Above all, SIC-S will ensure the technical feedback of the multiple sensors integrated in the devices. This crucial information will provide tactical leaders with precise knowledge of the operational status of combat systems, or even consumption in all areas. These functionalities will finally give leaders an updated vision of their combat potential, shedding new light on their thoughts and decisions. This information should also enable them to usefully anticipate the supply needs of their subordinates. Further on, this feedback could pave the way for predictive logistics and maintenance, for example.

However, the new angle is not so much that leaders will be better informed, but that their subordinates will have a view of the general tactical situation almost as accurate as their own. This reciprocal knowledge will be a reality from the Joint Battle Group Commander (JBGCOM) to the Section Commander/Platoon Commander (SDC/PDC). This prospect therefore opens the door to new tactical possibilities, which will encourage subsidiarity and initiative. A better knowledge and understanding of the tactical situation will indeed encourage subsidiarity between subordinate and leader, thus preserving his control and anticipation responsibilities.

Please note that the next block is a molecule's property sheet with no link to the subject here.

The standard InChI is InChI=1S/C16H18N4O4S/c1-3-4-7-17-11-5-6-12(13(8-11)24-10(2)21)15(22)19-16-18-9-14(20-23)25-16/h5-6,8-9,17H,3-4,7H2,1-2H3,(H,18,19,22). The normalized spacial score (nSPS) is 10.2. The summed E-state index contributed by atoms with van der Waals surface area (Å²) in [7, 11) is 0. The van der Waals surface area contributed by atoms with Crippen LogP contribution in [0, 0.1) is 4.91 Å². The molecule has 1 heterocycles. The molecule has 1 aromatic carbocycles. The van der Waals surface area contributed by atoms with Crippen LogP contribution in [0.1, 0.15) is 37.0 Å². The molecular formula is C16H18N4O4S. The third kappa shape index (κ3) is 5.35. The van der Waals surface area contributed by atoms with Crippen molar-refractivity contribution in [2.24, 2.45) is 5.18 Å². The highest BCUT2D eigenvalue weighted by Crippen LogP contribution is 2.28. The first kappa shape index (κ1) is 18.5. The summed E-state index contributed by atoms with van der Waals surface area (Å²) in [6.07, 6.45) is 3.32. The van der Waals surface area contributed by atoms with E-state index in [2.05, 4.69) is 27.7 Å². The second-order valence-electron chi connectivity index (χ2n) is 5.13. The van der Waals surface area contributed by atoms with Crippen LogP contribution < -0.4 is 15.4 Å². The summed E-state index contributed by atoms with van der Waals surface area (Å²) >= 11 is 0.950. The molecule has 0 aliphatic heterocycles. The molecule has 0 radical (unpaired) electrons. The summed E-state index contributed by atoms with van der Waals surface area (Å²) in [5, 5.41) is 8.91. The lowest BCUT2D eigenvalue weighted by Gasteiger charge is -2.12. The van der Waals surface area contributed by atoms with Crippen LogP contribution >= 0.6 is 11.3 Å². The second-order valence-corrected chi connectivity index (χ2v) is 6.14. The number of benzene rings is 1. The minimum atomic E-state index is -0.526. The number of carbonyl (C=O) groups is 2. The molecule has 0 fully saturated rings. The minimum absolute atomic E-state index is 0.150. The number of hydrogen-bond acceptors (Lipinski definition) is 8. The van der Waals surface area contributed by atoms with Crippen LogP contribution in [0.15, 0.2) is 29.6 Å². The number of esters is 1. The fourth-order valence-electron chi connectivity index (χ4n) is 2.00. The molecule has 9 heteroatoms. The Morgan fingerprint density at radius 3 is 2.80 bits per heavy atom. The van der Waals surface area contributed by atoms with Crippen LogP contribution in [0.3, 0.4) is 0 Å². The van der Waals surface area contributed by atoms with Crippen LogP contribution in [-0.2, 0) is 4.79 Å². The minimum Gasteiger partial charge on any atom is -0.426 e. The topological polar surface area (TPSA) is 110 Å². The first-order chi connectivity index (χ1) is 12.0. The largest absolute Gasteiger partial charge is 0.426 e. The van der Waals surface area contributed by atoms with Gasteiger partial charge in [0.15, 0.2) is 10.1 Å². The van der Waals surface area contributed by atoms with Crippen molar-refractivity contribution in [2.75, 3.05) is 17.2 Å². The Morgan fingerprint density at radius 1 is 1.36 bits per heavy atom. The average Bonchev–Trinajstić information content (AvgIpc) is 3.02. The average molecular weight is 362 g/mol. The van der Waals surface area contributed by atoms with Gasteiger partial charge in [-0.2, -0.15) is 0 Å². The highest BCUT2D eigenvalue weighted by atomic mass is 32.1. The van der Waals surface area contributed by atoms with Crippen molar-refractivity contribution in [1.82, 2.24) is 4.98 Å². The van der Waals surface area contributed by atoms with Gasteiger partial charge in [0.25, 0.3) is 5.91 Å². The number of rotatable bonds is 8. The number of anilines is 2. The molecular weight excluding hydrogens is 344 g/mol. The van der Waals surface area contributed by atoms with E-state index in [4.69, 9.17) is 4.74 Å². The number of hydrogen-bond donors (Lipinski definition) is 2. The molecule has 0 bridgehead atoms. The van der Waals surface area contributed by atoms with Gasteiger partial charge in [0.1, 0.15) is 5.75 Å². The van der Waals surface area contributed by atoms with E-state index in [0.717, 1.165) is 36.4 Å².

Initiative-taking should also be encouraged, as the subordinate who is aware of his leader's intention, up to N+2, will finally have sufficient understanding to identify and seize opportunities without delay. The tactical agility expected of SCORPION units will depend to a large extent on exploiting the opportunities offered by this unique battlefield illumination. Its potential in terms of subsidiarity and initiative will have to be further enhanced as SCORPION enables units to fight simultaneously in new dimensions.

2- Fighting in 5 dimensions

Modern high-intensity combat could take the smallest tactical levels into universes that were largely ignored before the brigade level. To win the decision in these conditions, SCORPION gives forces the ability to fight effectively in this new battlefield, now extended to 5 dimensions.

The appearance and rapid spread of small flying drones, both friendly and enemy, is compounded by the use of TAVD ammunition on both sides.1 to densify and thus make a contact 3D more complex, constituting with classical 3D a full-fledged battle space. Mini, micro and nanodrones are already equipped with increased intelligence and even aggression capabilities. SCORPION units will necessarily have to fight in this highly competitive space. In practice, it is undoubtedly from the platoon or platoon level onwards that they will have to design their manoeuvre in this dimension and, more than anything else, integrate it into that of the higher level. The quality of the information shared, as mentioned above, will help to achieve the essential deconfliction between flying objects (aircraft) and UAVs and guided munitions.